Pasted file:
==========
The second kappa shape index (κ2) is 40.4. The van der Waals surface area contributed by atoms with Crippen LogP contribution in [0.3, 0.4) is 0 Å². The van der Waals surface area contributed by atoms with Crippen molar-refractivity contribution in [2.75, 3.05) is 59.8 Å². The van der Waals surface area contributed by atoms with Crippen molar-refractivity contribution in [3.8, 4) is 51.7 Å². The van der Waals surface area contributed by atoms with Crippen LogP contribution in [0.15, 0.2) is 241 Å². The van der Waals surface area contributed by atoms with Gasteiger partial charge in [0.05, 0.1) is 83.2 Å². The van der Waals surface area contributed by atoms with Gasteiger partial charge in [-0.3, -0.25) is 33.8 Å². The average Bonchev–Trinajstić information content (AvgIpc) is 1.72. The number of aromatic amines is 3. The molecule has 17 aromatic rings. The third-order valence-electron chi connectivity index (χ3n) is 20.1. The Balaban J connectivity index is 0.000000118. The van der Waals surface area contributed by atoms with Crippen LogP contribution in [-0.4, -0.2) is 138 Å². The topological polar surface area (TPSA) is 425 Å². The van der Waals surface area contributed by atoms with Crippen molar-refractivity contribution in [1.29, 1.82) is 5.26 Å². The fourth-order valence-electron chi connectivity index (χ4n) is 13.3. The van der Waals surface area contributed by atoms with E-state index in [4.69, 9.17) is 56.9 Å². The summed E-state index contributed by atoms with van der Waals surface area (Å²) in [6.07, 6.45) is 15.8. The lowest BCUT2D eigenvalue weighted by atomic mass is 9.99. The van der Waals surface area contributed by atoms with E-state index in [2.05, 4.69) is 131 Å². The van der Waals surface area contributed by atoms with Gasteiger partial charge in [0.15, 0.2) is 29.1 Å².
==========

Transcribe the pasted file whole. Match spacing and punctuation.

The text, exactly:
The second kappa shape index (κ2) is 40.4. The van der Waals surface area contributed by atoms with Crippen LogP contribution in [0.3, 0.4) is 0 Å². The van der Waals surface area contributed by atoms with Crippen molar-refractivity contribution in [2.75, 3.05) is 59.8 Å². The van der Waals surface area contributed by atoms with Crippen molar-refractivity contribution in [3.8, 4) is 51.7 Å². The van der Waals surface area contributed by atoms with Crippen LogP contribution in [0.15, 0.2) is 241 Å². The van der Waals surface area contributed by atoms with Gasteiger partial charge in [0.05, 0.1) is 83.2 Å². The van der Waals surface area contributed by atoms with Gasteiger partial charge in [-0.3, -0.25) is 33.8 Å². The average Bonchev–Trinajstić information content (AvgIpc) is 1.72. The number of aromatic amines is 3. The molecule has 17 aromatic rings. The third-order valence-electron chi connectivity index (χ3n) is 20.1. The Balaban J connectivity index is 0.000000118. The van der Waals surface area contributed by atoms with Crippen LogP contribution in [-0.4, -0.2) is 138 Å². The topological polar surface area (TPSA) is 425 Å². The van der Waals surface area contributed by atoms with Crippen molar-refractivity contribution in [1.29, 1.82) is 5.26 Å². The fourth-order valence-electron chi connectivity index (χ4n) is 13.3. The van der Waals surface area contributed by atoms with E-state index in [4.69, 9.17) is 56.9 Å². The summed E-state index contributed by atoms with van der Waals surface area (Å²) in [6.07, 6.45) is 15.8. The lowest BCUT2D eigenvalue weighted by atomic mass is 9.99. The van der Waals surface area contributed by atoms with E-state index in [2.05, 4.69) is 131 Å². The van der Waals surface area contributed by atoms with Gasteiger partial charge in [0.15, 0.2) is 29.1 Å².